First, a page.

How to Save Battery Life on Your Cell Phone

Michael Kwan
Cell phone low battery

As modern smartphones continue to become more powerful and feature-rich, extending the battery life on these phones becomes an increasingly pressing issue for a growing majority of users. While it is questionable whether closing open apps actually saves battery life, there are several tactics and strategies that you can employ to help your cellphone battery last as long as possible between charges.

Lower the Screen Brightness

The display on your smartphone consumes a lot of battery life and it consumes even more if the screen is brighter. To prolong the battery life on your smartphone, dim the screen brightness as much as is comfortable. It is also helpful to shorten the screen timeout period too. This is the amount of time before the screen turns itself off after a period of inactivity.

Android

  1. Open the Settings menu.
  2. Select Display.
  3. Tap Brightness level.
  4. Move the slider as far to the left (dim) as is comfortable.
  5. Tap Sleep.
  6. Select a shorter period of time before the screen turns itself off.

iPhone

  1. Open the Settings app.
  2. Select Display & Brightness.
  3. Drag the slider to the left to dim the screen.
  4. Go back to the main settings menu.
  5. Touch General.
  6. Tap Auto-Lock.
  7. Select the desired timeout period.
  8. Touch General to go back and save.

More Screen Considerations

Disabling the auto-brightness or adaptive brightness feature can also help with battery life, as the automatic setting oftentimes leave the screen brighter than is necessary.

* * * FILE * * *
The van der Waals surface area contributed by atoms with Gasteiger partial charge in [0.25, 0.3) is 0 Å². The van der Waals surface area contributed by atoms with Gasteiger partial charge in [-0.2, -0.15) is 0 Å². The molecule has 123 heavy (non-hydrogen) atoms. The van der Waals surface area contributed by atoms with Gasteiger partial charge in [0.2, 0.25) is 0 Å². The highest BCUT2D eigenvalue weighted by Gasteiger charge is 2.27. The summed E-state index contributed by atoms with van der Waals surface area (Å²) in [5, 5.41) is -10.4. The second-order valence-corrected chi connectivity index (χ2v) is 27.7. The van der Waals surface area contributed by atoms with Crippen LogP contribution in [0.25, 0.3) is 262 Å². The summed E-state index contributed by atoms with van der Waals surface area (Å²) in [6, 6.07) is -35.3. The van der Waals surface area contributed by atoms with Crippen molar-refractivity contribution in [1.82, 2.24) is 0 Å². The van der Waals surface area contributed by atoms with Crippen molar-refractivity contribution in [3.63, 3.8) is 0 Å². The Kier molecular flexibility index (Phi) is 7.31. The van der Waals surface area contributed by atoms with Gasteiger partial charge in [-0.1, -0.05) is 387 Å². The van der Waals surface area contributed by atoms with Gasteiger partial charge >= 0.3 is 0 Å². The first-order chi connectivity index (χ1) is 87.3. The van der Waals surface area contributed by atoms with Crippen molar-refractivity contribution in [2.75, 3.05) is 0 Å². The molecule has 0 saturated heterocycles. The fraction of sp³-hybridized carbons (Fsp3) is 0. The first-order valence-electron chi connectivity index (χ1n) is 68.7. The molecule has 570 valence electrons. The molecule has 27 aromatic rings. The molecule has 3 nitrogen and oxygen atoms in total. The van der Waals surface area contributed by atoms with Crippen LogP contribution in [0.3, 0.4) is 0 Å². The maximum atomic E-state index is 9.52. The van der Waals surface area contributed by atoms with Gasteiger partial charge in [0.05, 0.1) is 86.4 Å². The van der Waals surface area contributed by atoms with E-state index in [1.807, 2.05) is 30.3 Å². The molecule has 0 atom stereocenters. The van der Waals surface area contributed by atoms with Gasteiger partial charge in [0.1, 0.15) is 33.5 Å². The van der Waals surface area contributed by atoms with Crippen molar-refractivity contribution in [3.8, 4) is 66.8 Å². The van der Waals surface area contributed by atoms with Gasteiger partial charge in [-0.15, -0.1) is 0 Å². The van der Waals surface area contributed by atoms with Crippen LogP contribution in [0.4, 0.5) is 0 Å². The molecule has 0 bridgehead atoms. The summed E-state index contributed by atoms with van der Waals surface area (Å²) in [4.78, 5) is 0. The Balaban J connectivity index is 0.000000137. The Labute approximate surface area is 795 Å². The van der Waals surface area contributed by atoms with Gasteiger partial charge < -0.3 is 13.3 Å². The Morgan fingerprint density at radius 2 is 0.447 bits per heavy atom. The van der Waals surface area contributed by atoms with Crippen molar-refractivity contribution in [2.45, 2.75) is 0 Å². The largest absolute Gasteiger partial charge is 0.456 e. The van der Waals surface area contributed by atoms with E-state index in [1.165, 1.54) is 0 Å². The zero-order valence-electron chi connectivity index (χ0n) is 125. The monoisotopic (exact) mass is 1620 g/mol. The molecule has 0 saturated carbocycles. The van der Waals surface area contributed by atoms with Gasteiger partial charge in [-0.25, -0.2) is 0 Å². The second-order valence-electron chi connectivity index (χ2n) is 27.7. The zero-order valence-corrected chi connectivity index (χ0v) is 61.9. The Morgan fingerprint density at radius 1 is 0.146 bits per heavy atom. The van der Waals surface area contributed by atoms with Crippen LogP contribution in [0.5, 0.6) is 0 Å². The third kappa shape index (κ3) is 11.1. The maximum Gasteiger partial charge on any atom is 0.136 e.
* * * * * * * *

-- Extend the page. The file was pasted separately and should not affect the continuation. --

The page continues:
If your smartphone has an AMOLED display, like many Samsung models, opt for a black wallpaper and dark themes too. This is because AMOLED screen technology is such that only illuminated pixels consume power and pure black pixels do not use any power.

Deactivate Features You're Not Using

'OK Google' settings in Android

Your smartphone may be performing a series of actions without your explicit knowledge, including accessing features that you may never use or only rarely use. In certain builds of Android, for instance, manufacturers include a number of 'smart gestures' that can be deactivated in the settings to save battery life.

Similarly, it can be beneficial to turn off the OK Google voice search function. This can be accessed through the Language & input section of the Android settings menu.

If you are not currently using any Bluetooth devices, like headsets and game controllers, it is worthwhile to turn Bluetooth off. There can also be a slight benefit to deactivating the automatic screen rotation feature.

Minimize or Disable Background Activity

Just as you can save battery life by deactivating features you are not using, you can also save a lot of battery life by strategically minimizing or disabling the background activity being performed by the various apps on your smartphone.

Notifications

Many of these will need to be configured on an app-by-app basis and the particulars will vary from app to app. A common example would be to reduce unnecessary app notifications. Retrieving notifications requires a connection to the Internet and the transferring of data, which consumes battery life.

It is understandable to retain notifications for email and messaging apps, but perhaps you can disable notifications from mobile games and social media. These can be accessed through the settings menus in the individual apps.

Widgets

In the case of devices powered by Google Android, reducing the number of active homescreen widgets can also save a lot of battery life. A common example would be a weather widget.

If the widget is updating the weather conditions or forecast every few minutes, even when the phone is inactive, it is consuming battery life unnecessarily. Lengthen the update period or remove the widget altogether. Less active widgets, like a calendar widget, will generally use less battery.

Upgrade to the Newest Software